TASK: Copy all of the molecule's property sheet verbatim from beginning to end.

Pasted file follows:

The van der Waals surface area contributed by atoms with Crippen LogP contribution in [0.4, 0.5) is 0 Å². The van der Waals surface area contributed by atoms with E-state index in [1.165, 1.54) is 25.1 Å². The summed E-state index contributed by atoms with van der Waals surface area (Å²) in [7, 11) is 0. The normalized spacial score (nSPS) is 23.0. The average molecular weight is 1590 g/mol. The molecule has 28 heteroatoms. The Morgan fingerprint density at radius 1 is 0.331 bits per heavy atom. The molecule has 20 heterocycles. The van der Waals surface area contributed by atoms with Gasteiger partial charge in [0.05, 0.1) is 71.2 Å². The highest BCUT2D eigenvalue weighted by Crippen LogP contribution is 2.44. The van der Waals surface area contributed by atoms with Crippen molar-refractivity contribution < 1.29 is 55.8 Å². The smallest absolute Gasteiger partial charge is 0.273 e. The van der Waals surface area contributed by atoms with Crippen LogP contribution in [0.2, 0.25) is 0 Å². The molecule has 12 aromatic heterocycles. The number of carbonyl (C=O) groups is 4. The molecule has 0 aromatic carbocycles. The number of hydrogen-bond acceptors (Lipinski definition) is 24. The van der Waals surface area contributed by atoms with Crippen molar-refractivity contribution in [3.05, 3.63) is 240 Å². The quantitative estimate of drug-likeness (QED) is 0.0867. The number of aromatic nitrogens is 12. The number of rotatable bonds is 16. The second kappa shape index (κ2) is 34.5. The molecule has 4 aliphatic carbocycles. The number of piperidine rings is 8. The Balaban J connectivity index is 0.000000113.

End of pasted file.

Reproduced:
The van der Waals surface area contributed by atoms with Crippen LogP contribution in [0.4, 0.5) is 0 Å². The van der Waals surface area contributed by atoms with E-state index in [1.165, 1.54) is 25.1 Å². The summed E-state index contributed by atoms with van der Waals surface area (Å²) in [7, 11) is 0. The normalized spacial score (nSPS) is 23.0. The average molecular weight is 1590 g/mol. The molecule has 28 heteroatoms. The Morgan fingerprint density at radius 1 is 0.331 bits per heavy atom. The molecule has 20 heterocycles. The van der Waals surface area contributed by atoms with Gasteiger partial charge in [0.05, 0.1) is 71.2 Å². The highest BCUT2D eigenvalue weighted by Crippen LogP contribution is 2.44. The van der Waals surface area contributed by atoms with Crippen molar-refractivity contribution < 1.29 is 55.8 Å². The smallest absolute Gasteiger partial charge is 0.273 e. The van der Waals surface area contributed by atoms with Crippen LogP contribution in [0.2, 0.25) is 0 Å². The molecule has 12 aromatic heterocycles. The number of carbonyl (C=O) groups is 4. The molecule has 0 aromatic carbocycles. The number of hydrogen-bond acceptors (Lipinski definition) is 24. The van der Waals surface area contributed by atoms with Crippen molar-refractivity contribution in [3.05, 3.63) is 240 Å². The quantitative estimate of drug-likeness (QED) is 0.0867. The number of aromatic nitrogens is 12. The number of rotatable bonds is 16. The second kappa shape index (κ2) is 34.5. The molecule has 4 aliphatic carbocycles. The number of piperidine rings is 8. The Balaban J connectivity index is 0.000000113.